While Fangraphs likes the current level and potential of the changeup, MLB.com prefers the slider. And while both agree that Ober has a 40 value overall, it’s interesting to note that they assess his pitches in this way, and it’ll be curious to see where Ober goes from here. One thing for certain is that coming into this year, his changeup looked like it was his second-best pitch, and I’d bet that going forward we see him use it more. That said, if he’s toying with using the slider more and developing that third pitch, then that’s definitely something to monitor for him taking the next step forward into a more reliable and efficient pitcher.
Batted Ball Data
It’s always difficult to measure the intangibles and batted ball data of minor leaguers as not all of the information is readily presented in all ballparks. That being said, making the jump to the Major Leagues would bring about some challenges as he is facing the best hitters in the world. A pretty encouraging sign thus far is that Ober’s LD% is around league average, his PU% is well above league average, his MaxEV is below league average and his Average Exit Velocity is almost exactly league average. Those are all quite good for someone just entering the Major Leagues. And while he does also have an 8.1% Weak Contact rate, which is more than double that of the league average, he still is getting hit quite hard (above league average) and has surrendered hits with a Launch Angle of 20.3 degrees, making that quite optimal for batters. He will need to increase his ground ball rate and decrease his line drive rate, as both moves would make him that much better a pitcher.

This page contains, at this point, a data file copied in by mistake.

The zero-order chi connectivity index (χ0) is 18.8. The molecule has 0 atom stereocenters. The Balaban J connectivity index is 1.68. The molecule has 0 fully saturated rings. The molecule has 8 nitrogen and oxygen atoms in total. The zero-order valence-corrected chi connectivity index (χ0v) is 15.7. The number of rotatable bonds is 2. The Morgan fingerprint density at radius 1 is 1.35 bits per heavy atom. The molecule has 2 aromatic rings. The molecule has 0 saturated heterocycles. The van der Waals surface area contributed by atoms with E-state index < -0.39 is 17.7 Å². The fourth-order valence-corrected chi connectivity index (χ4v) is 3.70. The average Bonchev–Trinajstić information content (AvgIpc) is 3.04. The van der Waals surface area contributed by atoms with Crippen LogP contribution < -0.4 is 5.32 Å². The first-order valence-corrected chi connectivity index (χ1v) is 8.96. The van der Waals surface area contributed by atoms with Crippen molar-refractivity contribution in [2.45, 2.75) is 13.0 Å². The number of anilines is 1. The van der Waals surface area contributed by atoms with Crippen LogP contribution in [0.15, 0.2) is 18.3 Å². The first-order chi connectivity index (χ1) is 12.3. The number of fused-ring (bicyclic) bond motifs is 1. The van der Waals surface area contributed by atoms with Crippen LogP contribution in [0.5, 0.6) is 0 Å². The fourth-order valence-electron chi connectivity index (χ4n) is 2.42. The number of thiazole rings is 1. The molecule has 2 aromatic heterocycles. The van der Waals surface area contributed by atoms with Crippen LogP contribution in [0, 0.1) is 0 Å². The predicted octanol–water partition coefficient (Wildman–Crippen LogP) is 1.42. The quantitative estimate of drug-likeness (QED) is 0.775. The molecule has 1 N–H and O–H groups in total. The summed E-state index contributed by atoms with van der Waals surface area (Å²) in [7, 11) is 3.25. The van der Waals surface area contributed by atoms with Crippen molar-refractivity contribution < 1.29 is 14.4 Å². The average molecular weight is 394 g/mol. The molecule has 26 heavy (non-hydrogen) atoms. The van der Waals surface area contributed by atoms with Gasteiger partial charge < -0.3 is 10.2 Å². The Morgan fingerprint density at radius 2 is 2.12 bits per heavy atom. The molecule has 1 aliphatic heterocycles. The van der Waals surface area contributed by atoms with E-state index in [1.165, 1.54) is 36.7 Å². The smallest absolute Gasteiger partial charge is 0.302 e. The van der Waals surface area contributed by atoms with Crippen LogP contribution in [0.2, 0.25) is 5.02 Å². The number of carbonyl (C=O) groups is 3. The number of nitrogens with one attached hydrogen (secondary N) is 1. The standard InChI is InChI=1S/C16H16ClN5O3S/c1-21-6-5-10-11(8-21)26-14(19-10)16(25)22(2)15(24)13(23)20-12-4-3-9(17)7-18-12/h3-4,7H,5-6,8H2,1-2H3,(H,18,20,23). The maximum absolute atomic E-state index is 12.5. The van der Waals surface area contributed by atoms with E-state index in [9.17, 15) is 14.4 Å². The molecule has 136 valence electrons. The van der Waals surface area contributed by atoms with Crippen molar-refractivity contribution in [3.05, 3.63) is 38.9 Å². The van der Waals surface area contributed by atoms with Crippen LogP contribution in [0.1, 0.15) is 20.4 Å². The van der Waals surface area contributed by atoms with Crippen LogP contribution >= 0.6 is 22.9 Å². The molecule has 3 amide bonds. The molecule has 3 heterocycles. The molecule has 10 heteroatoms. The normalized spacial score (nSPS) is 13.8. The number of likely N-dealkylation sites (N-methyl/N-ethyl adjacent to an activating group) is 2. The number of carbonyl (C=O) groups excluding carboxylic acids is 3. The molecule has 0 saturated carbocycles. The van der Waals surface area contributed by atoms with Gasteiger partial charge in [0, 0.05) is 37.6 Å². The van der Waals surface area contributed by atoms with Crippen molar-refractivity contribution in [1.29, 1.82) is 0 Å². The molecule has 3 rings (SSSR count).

Despite nitpicking the peripherals and numbers above, I’m very optimistic about the future of Bailey Ober. He has the tools and deception in his delivery to really fool batters at the plate. His height and frame may be either his best friend or worst enemy. In the one sense, his long arms give him the added extension that he needs to have a massive advantage over opposing hitters. Outfitted with a 7 foot 2 extension (arm to arm), this gives the hitters at the plate less time to read, react and swing. On the other hand, his 260-pound frame, though bulkier than in previous years, puts added pressure on the entire body to hold up and withstand the pressure of a higher velocity, additional pitch counts, and more.
My major concern is that Ober will graduate from his prospect status this season, but could benefit from more seasoning down in the minors. Sure, he is 25 years old, but after how the world stood still in 2020 due to the Coronavirus, I think our typical attachment to age with respect to prospect pedigree is almost completely gone. And while I think he makes for a better dynasty player in 2022, now may be the time to jump aboard the Ober Train and see how far he can go. He is someone that could provide you with some value in very deep leagues and AL Only leagues as well. I would let him ride on your fantasy bench if you could while he continues to develop. He may eventually be better than we all thought to begin with and be an important developmental piece for the Twins down the stretch.